Who is Welcome?
If you haven’t heard about Waddie Welcome, please have a look here www.waddiewelcome.com to find out more. Readings of Mr. Welcome’s story have been done all over the world, and I have participated in a couple as well as setting a few up. The story is a brilliant one to start conversations about hope, possibility, community, and ‘people power’. It can also be a great one to challenge negative assumptions or low expectations of people who have disabilities.
Recently I decided to support the opening of a new pub near my work by suggesting that we could host a Waddie Welcome reading there (well, someone’s got to do it…). Inspired by some ideas that Kirk has (and as this was part of my paid work) I decided to focus the invitation towards people who live or work in the area around our office. I produced an invitation which would also serve as a poster and went around the local businesses to make the welcome. I was careful to make the effort to enter into a dialogue rather than just hand them an invitation and leave. I thought that would give the message I wanted to; that I was keen to engage beyond just populating the reading. I stated to each of them, “this is your invitation, but if you would like to display it in your window then that would be really helpful for us too”.
I wasn’t sure how to connect with the residents in the area. We are surrounded by big old tenement flats which have individual buzzers for each flat. I decided that people would see the open invitations in the shop windows and that would have to suffice. After all, it felt a bit intrusive to buzz each door and climb the stairs to stand on someone’s doorstep. But I wonder; was intrusion my real hesitation? Perhaps I was overwhelmed by the scale of the task or self-conscious about my unusual endeavour. Making an invitation is a vulnerable process – it inevitably invites rejection as well as (if you are lucky) acceptance.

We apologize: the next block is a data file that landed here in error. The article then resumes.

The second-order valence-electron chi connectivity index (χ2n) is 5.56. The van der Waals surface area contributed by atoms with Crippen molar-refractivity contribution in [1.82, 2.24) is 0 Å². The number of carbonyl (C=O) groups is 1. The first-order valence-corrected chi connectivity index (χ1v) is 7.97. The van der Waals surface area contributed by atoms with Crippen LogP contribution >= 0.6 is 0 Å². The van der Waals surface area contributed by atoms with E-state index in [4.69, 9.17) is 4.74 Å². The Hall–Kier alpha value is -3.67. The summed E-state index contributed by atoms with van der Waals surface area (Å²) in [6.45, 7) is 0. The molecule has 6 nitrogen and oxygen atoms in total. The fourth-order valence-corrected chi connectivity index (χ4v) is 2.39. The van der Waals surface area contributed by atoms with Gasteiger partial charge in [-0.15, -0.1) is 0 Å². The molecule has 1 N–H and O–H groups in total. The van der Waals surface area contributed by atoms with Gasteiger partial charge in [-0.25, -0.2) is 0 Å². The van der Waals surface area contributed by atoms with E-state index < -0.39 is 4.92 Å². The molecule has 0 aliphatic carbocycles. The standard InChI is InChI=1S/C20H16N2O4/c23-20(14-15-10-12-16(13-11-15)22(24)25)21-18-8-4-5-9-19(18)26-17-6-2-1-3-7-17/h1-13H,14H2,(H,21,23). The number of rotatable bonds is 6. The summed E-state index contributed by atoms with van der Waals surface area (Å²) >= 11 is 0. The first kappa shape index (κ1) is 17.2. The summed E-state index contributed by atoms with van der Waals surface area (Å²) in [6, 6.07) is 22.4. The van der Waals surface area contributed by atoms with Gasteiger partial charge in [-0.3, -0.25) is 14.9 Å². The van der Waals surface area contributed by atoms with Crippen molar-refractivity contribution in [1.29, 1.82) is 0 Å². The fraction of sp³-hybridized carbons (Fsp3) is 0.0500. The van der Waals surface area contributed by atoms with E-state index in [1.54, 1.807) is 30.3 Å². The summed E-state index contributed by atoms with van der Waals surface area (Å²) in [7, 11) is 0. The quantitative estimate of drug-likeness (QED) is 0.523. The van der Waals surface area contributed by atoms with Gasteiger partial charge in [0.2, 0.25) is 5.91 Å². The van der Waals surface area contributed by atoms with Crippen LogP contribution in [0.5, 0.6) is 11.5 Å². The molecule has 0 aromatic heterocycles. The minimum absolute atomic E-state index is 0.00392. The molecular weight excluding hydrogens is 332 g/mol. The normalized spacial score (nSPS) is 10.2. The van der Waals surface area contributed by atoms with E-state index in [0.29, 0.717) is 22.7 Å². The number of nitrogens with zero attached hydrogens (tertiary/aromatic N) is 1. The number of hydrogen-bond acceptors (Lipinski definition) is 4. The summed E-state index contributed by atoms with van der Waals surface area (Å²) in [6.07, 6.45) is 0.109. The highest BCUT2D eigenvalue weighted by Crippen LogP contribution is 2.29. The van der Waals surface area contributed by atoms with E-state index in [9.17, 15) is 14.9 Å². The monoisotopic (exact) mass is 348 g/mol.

The doors are open…
On the night of the reading, five of us from my organisation turned up, plus a couple of friends of ours. The pub was busy and felt friendly so I went around to explain what we were doing and to make sure nobody felt excluded. One man was interested enough to join us – he even phoned his girlfriend to come along.
But that was it. Of the thirty or forty posters I had hand-delivered, nobody responded. We had a lovely evening but as a way of reaching out and making a welcome – I would have to say I failed. This is OK. I had seen this as a bit of an experiment and sometimes experiments don’t work. I hadn’t spent hours and hours preparing so little was lost. But it makes me wonder… What changes in my approach could have made the difference? What can I learn from this for future endeavours? Maybe it does just take more time than I was able to give it. Maybe the timing was wrong. Maybe the tone of my invitation was off- key. I am still figuring it out, and I would be glad to hear of your own experiences or your thoughts about what I could have done differently. It certainly won’t put me off experimenting in the future!
A quick shout-out
The Mash Tun on Easter Road is the pub, by the way. The team there were wonderful; clearly very community-minded and committed to the event, including creating bourbon cocktails to celebrate Waddie Welcome’s Southern (American) routes. Since I didn’t manage to bring them much business on the night… let’s meet there for a pint?
8 responses to “What next, when the Welcome doesn’t work?”
First of all count me in on grabbing a pint with you. Perhaps January would be good.
Second, I think every time we have hosted a Waddie Reading it has been really different. It is such a powerful story. Getting it under the skin of just one person will somehow ripple to many. Keep trying, it is NEVER a failure even if all it does is stoke those embers for you!